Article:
My obsession with hair, or should I say lack of it, started when I lost all of mine. While my mom (she's my mom, of course, she is going to say that I look cute no matter what) and many of my friends frequently commented on how cute I looked without hair, I was dreadfully unhappy. I guess I fell victim to the common thought in society than girls cannot be a princess without long hair (although, I am a little old for the whole princess thing, you get the idea). Without my hair, I most certainly did not feel like myself and I definitely did not feel pretty no matter how many times people commented about my adorable short hair. I felt broken. I desperately wanted not to feel broken.

Late November 2014 
I took some pretty drastic (and expensive) measures to make myself feel whole again. And, looking back, I guess that is where the soul searching should have begun. Why on earth did I need hair and lots of it to feel beautiful and loved? There is really something wrong with that. Frankly, my friends and family do not think anything less, or anything more of me because of the length of my hair or the lack of hair entirely.

So, in a rather abrupt move, almost two weeks ago (right after bringing Jazzy home) I made a phone call to start righting my "hair" ship. Fate intervened, and I was able to see someone about removing the extensions that day. Since I was only going for a consultation, I grabbed Jazzy and headed off to the salon. But, fate is one of those busy bodied things, and as I sat there that morning (with Jazzy in my lap) it turned out that I could have it done right then and there. Why wait? So, with my adorable puppy in my lap, I had my extensions removed, my hair washed, cut and dried.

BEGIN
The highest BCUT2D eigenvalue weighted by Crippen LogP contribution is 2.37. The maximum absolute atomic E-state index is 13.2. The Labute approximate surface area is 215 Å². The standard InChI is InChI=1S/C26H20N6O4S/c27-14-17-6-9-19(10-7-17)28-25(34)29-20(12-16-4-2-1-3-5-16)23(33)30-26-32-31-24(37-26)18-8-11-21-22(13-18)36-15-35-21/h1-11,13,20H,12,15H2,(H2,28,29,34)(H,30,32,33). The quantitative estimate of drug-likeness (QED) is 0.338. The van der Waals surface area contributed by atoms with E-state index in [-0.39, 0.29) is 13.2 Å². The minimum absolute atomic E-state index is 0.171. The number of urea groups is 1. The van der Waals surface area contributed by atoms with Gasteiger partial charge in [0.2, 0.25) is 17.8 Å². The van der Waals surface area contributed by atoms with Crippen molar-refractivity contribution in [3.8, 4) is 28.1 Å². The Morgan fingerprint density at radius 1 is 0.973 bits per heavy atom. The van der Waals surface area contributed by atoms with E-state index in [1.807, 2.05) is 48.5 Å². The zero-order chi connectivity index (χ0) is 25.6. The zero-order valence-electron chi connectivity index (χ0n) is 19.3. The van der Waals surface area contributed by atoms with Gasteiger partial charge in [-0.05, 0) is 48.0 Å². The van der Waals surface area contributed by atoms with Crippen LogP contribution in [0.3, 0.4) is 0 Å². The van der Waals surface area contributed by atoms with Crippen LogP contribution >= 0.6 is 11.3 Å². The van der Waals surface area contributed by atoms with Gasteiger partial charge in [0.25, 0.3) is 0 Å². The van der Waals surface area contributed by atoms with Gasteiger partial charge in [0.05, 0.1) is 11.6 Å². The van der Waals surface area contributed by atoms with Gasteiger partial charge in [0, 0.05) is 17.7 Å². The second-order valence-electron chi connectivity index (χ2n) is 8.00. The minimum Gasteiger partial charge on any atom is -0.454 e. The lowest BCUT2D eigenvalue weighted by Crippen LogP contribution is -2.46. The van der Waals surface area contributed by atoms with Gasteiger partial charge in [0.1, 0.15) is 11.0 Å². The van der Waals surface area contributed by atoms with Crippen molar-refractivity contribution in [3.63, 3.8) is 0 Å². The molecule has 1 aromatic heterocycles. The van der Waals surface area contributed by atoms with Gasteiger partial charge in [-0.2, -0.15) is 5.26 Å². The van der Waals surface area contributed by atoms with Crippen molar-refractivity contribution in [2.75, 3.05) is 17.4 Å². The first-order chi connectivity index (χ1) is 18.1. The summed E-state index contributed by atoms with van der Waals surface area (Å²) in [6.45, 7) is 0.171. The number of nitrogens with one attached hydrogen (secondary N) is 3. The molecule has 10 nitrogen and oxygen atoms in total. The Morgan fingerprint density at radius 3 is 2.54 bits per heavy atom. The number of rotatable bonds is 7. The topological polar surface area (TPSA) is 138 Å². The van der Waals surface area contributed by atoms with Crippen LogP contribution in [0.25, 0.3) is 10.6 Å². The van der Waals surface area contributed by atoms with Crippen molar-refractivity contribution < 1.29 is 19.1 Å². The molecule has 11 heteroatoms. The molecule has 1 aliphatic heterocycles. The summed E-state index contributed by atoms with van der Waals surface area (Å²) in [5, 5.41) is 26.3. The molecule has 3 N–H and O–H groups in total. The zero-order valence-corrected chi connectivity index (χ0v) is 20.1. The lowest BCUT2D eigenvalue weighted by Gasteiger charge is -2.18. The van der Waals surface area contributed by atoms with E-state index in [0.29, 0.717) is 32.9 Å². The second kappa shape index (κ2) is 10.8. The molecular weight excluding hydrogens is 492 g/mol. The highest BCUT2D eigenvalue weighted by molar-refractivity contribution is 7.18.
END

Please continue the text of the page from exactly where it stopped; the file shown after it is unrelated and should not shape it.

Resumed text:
Forgive me while I give a shameless plug to my four and a half-month-old puppy. She sat in my lap the entire time, with her head on a pillow, being what I would consider an exceptionally good puppy. Of course, she took that opportunity to charm the heck out of everyone in the salon, and as we left, we were told that she was welcome back any time! Good puppy! Have I mentioned yet how in love I am with this boxer?

As Jazzy and walked back to the car, I felt lighter. I felt better. For the first time in months, I felt like myself. I realized that those who love me, love me because of who I am as a person, and they could care less how much hair I have. While my family does not really have any say in "choosing me" so to speak, my friends have chosen to be my friends. I like to think it is because I am caring, funny, witty and a ton of fun to be around: long hair or short hair.

Shame on a society or any person that makes anyone feel like any less of a person because of "hair". I did not chose cancer and I most definitely did not chose to lose all of my hair. For some of us, it is a life-saving necessity. It made me think later that night when I saw a commercial for "It's a 10" hair products. The women in the commercial all had long, flowing hair and they were boasting about how they proudly support breast cancer research. Perhaps they could chose better when they select their models for their commercials because women who have endured breast cancer, for at least a little while; have short hair.

I have news for you Loreal, Nexxus, Revlon and all of the other "hair product" companies out there, there are a lot of gorgeous women running around out there with short hair. Look at Faith Hill or Halle Berry just to name a few.  Both of these women have been blessed to be noted as the world's most beautiful women. And just for the record, even though my hair is short, I still use shampoo and condition, gel, and leave-in conditioners are my friend, and hair spray flies in my bathroom every single morning. You are seriously missing a whole market... Just sayin'!